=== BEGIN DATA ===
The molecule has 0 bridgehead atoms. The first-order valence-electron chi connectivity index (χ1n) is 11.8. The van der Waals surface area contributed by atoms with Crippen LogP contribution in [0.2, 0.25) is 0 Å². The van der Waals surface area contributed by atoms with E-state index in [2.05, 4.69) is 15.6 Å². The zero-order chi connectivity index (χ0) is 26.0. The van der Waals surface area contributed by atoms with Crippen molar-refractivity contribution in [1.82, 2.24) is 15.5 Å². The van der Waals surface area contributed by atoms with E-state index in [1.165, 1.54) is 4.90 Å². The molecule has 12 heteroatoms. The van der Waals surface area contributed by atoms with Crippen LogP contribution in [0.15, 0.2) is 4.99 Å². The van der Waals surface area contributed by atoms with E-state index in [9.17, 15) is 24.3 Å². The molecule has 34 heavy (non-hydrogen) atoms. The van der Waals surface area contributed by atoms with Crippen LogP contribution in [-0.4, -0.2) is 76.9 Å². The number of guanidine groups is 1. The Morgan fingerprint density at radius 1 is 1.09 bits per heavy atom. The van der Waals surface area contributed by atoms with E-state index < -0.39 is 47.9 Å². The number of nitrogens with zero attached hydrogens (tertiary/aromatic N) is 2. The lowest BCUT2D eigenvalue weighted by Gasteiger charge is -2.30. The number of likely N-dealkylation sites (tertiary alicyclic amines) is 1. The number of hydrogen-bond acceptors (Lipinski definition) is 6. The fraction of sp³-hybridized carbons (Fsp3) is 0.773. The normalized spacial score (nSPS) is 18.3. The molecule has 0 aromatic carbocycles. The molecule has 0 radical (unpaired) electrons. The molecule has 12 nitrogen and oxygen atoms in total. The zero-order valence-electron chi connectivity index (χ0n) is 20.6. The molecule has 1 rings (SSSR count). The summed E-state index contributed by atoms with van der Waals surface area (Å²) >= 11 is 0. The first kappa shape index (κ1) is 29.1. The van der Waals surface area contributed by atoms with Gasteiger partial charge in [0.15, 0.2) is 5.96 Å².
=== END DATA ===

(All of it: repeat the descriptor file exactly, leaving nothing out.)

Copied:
The molecule has 0 bridgehead atoms. The first-order valence-electron chi connectivity index (χ1n) is 11.8. The van der Waals surface area contributed by atoms with Crippen LogP contribution in [0.2, 0.25) is 0 Å². The van der Waals surface area contributed by atoms with E-state index in [2.05, 4.69) is 15.6 Å². The zero-order chi connectivity index (χ0) is 26.0. The van der Waals surface area contributed by atoms with Crippen molar-refractivity contribution in [1.82, 2.24) is 15.5 Å². The van der Waals surface area contributed by atoms with E-state index in [1.165, 1.54) is 4.90 Å². The molecule has 12 heteroatoms. The van der Waals surface area contributed by atoms with Crippen LogP contribution in [0.15, 0.2) is 4.99 Å². The van der Waals surface area contributed by atoms with E-state index in [9.17, 15) is 24.3 Å². The molecule has 34 heavy (non-hydrogen) atoms. The van der Waals surface area contributed by atoms with Crippen LogP contribution in [-0.4, -0.2) is 76.9 Å². The number of guanidine groups is 1. The Morgan fingerprint density at radius 1 is 1.09 bits per heavy atom. The van der Waals surface area contributed by atoms with E-state index < -0.39 is 47.9 Å². The number of nitrogens with zero attached hydrogens (tertiary/aromatic N) is 2. The lowest BCUT2D eigenvalue weighted by Gasteiger charge is -2.30. The number of likely N-dealkylation sites (tertiary alicyclic amines) is 1. The number of hydrogen-bond acceptors (Lipinski definition) is 6. The fraction of sp³-hybridized carbons (Fsp3) is 0.773. The normalized spacial score (nSPS) is 18.3. The molecule has 0 aromatic carbocycles. The molecule has 0 radical (unpaired) electrons. The molecule has 12 nitrogen and oxygen atoms in total. The zero-order valence-electron chi connectivity index (χ0n) is 20.6. The molecule has 1 rings (SSSR count). The summed E-state index contributed by atoms with van der Waals surface area (Å²) >= 11 is 0. The first kappa shape index (κ1) is 29.1. The van der Waals surface area contributed by atoms with Gasteiger partial charge in [0.15, 0.2) is 5.96 Å².